Continue in 10
NHL Anaheim Ducks

Are the New Jersey Devils a Playoff Team in 2012-13?

The New Jersey Devils are one of the most interesting teams to make predictions about for 2012-13.  They lost their captain and one of their best scorers to free agency this offseason, but return most of the roster that pushed through the NHL playoffs and won an Eastern Conference Championship against all odds.  Their legendary goaltender is another year older, their offense is weaker, their defense is still extremely mediocre, but the Devils still look like a playoff team to me.

The Devils have only missed the playoffs once since their first Stanley Cup Championship in 1995, and save for an epic mistake in coaching personnel, the Devils have been one of the most consistently-successful franchises in hockey.  It’s hard to see a Devils team that returns a legitimate coach, one of the best scorers in hockey, and the winningest goaltender in league history missing the playoffs.

Beyond the high expectations that the Devils cultivate as a franchise, they’re also coming off one of their best seasons of the last decade.  During their impressive run through the playoffs, the Devils eliminated two division rivals – the heavily favored New York Rangers and Philadelphia Flyers.  Nearly every player from that magical run is back in black and red.

The loss of Zach Parise is certainly a crushing blow to the Devils’ 2013 Stanley Cup hopes, but the team is balanced enough to live without him.  Adam Henrique is poised for another excellent season, Ilya Kovalchuk is still one of the best scorers in hockey, and Patrik Elias still produces in the top-six.  Travis Zajac should be able to replace most of Zach Parise’s 60+ points if he remains healthy for the whole season.  While the Devils had both Zajac and Parise for their playoff run last season, they were without Zajac for the entire regular season.  Returning their top centerman will be a boost to one of the league’s worst faceoff teams, in addition to the obvious offensive value a player like Zajac has.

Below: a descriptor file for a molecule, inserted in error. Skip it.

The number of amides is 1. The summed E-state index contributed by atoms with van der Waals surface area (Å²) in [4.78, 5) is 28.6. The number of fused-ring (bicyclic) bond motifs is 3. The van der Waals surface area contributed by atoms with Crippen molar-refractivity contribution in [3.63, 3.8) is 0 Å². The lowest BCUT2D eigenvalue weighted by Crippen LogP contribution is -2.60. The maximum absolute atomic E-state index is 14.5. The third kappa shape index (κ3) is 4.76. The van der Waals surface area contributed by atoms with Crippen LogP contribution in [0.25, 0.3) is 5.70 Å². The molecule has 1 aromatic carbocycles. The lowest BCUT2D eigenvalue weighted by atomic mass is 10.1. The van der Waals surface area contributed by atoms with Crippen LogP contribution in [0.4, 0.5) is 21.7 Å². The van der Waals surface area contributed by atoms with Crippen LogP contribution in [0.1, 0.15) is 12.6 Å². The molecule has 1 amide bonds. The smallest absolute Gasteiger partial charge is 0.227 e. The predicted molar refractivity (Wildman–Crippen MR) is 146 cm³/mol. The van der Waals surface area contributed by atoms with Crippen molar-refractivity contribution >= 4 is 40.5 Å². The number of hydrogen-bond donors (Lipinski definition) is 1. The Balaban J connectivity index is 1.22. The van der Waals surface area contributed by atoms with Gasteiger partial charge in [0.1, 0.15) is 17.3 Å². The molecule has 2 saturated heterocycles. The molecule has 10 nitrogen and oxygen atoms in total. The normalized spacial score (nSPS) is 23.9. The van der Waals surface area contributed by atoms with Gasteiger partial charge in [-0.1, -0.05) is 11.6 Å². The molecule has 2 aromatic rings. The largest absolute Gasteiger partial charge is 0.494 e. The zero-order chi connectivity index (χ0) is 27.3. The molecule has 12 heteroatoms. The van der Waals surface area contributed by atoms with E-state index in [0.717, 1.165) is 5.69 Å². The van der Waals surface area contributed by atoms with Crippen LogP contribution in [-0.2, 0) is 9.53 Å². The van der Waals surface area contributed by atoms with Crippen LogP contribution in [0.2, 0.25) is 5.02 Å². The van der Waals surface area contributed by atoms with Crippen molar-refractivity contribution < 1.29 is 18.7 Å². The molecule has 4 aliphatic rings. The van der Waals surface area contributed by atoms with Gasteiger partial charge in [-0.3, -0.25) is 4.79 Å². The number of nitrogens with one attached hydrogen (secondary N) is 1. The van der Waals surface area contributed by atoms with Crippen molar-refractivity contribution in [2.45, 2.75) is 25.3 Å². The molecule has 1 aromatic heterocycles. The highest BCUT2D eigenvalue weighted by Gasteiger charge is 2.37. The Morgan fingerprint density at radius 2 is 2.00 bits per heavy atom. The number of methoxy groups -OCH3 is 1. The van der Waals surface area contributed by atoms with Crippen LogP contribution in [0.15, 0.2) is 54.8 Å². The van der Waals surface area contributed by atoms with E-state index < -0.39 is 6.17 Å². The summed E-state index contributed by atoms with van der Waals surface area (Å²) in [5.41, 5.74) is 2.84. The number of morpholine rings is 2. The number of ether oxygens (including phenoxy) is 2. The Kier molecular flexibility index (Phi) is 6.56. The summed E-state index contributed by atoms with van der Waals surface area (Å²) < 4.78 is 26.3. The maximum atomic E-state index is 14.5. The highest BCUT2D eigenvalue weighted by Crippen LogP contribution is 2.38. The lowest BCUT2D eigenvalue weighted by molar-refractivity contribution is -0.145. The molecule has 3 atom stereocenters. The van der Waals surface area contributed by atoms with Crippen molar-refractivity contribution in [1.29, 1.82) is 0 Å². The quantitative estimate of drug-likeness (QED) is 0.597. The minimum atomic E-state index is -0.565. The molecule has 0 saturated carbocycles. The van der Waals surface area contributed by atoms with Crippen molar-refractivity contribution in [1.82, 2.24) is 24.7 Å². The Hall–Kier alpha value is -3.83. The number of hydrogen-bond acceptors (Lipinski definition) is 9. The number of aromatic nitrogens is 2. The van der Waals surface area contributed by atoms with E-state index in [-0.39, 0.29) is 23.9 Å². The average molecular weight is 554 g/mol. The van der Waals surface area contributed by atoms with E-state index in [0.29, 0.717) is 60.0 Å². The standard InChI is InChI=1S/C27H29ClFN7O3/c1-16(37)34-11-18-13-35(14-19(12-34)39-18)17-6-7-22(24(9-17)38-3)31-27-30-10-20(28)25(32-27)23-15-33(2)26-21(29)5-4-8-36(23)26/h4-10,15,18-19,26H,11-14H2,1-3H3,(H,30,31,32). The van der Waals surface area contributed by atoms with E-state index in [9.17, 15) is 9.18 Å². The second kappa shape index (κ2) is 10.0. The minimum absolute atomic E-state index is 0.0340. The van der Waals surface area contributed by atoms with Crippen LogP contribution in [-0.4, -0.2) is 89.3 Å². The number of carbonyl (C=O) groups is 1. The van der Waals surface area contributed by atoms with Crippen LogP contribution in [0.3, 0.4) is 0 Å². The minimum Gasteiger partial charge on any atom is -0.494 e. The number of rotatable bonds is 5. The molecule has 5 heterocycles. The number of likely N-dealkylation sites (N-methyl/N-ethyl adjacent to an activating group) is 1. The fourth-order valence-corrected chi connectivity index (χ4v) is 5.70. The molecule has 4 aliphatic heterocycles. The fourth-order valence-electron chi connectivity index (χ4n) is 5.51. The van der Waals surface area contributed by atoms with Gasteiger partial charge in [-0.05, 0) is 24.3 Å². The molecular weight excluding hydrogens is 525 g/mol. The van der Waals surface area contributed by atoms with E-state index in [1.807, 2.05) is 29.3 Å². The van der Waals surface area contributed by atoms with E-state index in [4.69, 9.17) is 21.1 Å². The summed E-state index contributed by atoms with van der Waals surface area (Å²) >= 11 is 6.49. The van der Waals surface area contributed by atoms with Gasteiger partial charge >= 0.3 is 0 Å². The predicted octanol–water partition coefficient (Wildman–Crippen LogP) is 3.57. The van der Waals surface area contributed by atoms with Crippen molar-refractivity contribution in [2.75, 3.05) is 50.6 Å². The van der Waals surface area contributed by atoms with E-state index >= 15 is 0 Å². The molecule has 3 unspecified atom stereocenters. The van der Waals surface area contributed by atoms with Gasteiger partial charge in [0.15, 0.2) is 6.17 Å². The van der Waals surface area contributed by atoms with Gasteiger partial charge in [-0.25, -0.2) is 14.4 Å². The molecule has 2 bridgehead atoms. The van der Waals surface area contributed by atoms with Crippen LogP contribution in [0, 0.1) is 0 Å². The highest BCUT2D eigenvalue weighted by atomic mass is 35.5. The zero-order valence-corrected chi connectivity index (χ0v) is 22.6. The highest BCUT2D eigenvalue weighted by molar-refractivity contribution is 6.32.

The question is not about scoring for the Devils, who tallied 228 goals last season.  Instead, the Devils will need to be more consistent defensively to make the playoffs.  Martin Brodeur is another year older, the defense is mediocre-at-best, and the scoring is only enough to win games if the Devils play sound hockey on the defensive end.  I’m not worried about the Devils replacing Parise, but I do wonder if they can continue to hang Brodeur out to dry as frequently as they did last year.  The rest of the Eastern Conference improved, and the Devils will not be able to coast to the postseason this year.  Still, they have the talent and pedigree to contend in the playoffs.

Ultimately, the New Jersey Devils are still a playoff team.  This is a franchise that has cultivated a winning atmosphere and returns a championship roster.  Additionally, they have the personnel to replace top-line deficiencies from within.  Having Zajac for a full season while young players step up will carry the Devils to the playoffs.  Ultimately, the Devils look like the fourth-best team in the Atlantic Division, which should be good enough for a lower seed in the 2013 postseason.